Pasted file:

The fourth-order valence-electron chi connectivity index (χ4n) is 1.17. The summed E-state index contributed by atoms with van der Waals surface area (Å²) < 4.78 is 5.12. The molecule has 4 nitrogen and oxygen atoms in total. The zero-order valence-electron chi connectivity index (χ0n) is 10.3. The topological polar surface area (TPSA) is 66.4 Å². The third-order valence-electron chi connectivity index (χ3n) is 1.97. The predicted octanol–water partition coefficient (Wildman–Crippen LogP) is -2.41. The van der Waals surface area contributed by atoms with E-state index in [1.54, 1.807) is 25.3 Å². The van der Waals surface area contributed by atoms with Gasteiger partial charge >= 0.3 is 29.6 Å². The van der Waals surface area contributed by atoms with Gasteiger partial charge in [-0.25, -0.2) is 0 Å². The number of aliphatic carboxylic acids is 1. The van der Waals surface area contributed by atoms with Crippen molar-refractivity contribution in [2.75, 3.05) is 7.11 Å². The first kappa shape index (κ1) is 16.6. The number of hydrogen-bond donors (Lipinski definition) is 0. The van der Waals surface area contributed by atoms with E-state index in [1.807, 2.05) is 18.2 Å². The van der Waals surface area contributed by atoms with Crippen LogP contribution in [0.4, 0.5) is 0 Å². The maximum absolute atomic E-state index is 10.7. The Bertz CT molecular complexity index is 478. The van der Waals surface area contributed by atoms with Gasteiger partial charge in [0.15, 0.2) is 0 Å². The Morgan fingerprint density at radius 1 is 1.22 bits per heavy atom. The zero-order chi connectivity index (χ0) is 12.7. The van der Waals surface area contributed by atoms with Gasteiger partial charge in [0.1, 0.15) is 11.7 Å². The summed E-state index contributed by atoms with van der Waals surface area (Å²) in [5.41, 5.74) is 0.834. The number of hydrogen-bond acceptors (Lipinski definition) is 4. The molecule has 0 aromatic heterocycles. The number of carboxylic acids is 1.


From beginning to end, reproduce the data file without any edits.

The fourth-order valence-electron chi connectivity index (χ4n) is 1.17. The summed E-state index contributed by atoms with van der Waals surface area (Å²) < 4.78 is 5.12. The molecule has 4 nitrogen and oxygen atoms in total. The zero-order valence-electron chi connectivity index (χ0n) is 10.3. The topological polar surface area (TPSA) is 66.4 Å². The third-order valence-electron chi connectivity index (χ3n) is 1.97. The predicted octanol–water partition coefficient (Wildman–Crippen LogP) is -2.41. The van der Waals surface area contributed by atoms with E-state index in [1.54, 1.807) is 25.3 Å². The van der Waals surface area contributed by atoms with Gasteiger partial charge >= 0.3 is 29.6 Å². The van der Waals surface area contributed by atoms with Gasteiger partial charge in [-0.25, -0.2) is 0 Å². The number of aliphatic carboxylic acids is 1. The van der Waals surface area contributed by atoms with Crippen molar-refractivity contribution in [2.75, 3.05) is 7.11 Å². The first kappa shape index (κ1) is 16.6. The number of hydrogen-bond donors (Lipinski definition) is 0. The van der Waals surface area contributed by atoms with E-state index in [1.807, 2.05) is 18.2 Å². The van der Waals surface area contributed by atoms with Crippen LogP contribution in [0.4, 0.5) is 0 Å². The maximum absolute atomic E-state index is 10.7. The Bertz CT molecular complexity index is 478. The van der Waals surface area contributed by atoms with Gasteiger partial charge in [0.15, 0.2) is 0 Å². The Morgan fingerprint density at radius 1 is 1.22 bits per heavy atom. The zero-order chi connectivity index (χ0) is 12.7. The van der Waals surface area contributed by atoms with Gasteiger partial charge in [0.1, 0.15) is 11.7 Å². The summed E-state index contributed by atoms with van der Waals surface area (Å²) in [5.41, 5.74) is 0.834. The number of hydrogen-bond acceptors (Lipinski definition) is 4. The molecule has 0 aromatic heterocycles. The number of carboxylic acids is 1.